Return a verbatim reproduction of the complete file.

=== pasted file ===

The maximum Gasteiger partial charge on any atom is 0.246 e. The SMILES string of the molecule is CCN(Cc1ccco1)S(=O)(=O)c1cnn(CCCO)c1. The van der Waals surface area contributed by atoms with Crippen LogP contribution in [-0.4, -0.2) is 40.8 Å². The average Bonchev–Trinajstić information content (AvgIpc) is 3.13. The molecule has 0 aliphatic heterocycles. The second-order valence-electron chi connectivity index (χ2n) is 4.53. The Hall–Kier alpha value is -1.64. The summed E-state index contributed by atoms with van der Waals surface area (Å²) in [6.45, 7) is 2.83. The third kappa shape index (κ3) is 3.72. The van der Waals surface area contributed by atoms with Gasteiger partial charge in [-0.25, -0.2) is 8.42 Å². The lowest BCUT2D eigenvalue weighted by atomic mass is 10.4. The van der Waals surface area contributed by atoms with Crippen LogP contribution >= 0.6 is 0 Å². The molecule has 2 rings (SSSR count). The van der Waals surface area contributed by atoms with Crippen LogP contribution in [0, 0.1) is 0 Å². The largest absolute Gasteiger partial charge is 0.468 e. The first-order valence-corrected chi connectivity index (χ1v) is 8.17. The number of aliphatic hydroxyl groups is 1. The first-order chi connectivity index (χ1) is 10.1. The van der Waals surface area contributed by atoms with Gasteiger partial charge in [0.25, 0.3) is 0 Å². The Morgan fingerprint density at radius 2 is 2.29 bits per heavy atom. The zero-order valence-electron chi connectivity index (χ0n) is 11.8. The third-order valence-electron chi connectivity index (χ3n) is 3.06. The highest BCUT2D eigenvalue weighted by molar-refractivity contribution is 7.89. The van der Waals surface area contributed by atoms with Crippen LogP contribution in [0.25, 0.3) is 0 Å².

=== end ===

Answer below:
The maximum Gasteiger partial charge on any atom is 0.246 e. The SMILES string of the molecule is CCN(Cc1ccco1)S(=O)(=O)c1cnn(CCCO)c1. The van der Waals surface area contributed by atoms with Crippen LogP contribution in [-0.4, -0.2) is 40.8 Å². The average Bonchev–Trinajstić information content (AvgIpc) is 3.13. The molecule has 0 aliphatic heterocycles. The second-order valence-electron chi connectivity index (χ2n) is 4.53. The Hall–Kier alpha value is -1.64. The summed E-state index contributed by atoms with van der Waals surface area (Å²) in [6.45, 7) is 2.83. The third kappa shape index (κ3) is 3.72. The van der Waals surface area contributed by atoms with Gasteiger partial charge in [-0.25, -0.2) is 8.42 Å². The lowest BCUT2D eigenvalue weighted by atomic mass is 10.4. The van der Waals surface area contributed by atoms with Crippen LogP contribution >= 0.6 is 0 Å². The molecule has 2 rings (SSSR count). The van der Waals surface area contributed by atoms with Crippen LogP contribution in [0, 0.1) is 0 Å². The largest absolute Gasteiger partial charge is 0.468 e. The first-order valence-corrected chi connectivity index (χ1v) is 8.17. The number of aliphatic hydroxyl groups is 1. The first-order chi connectivity index (χ1) is 10.1. The van der Waals surface area contributed by atoms with Gasteiger partial charge in [0.25, 0.3) is 0 Å². The Morgan fingerprint density at radius 2 is 2.29 bits per heavy atom. The zero-order valence-electron chi connectivity index (χ0n) is 11.8. The third-order valence-electron chi connectivity index (χ3n) is 3.06. The highest BCUT2D eigenvalue weighted by molar-refractivity contribution is 7.89. The van der Waals surface area contributed by atoms with Crippen LogP contribution in [0.25, 0.3) is 0 Å².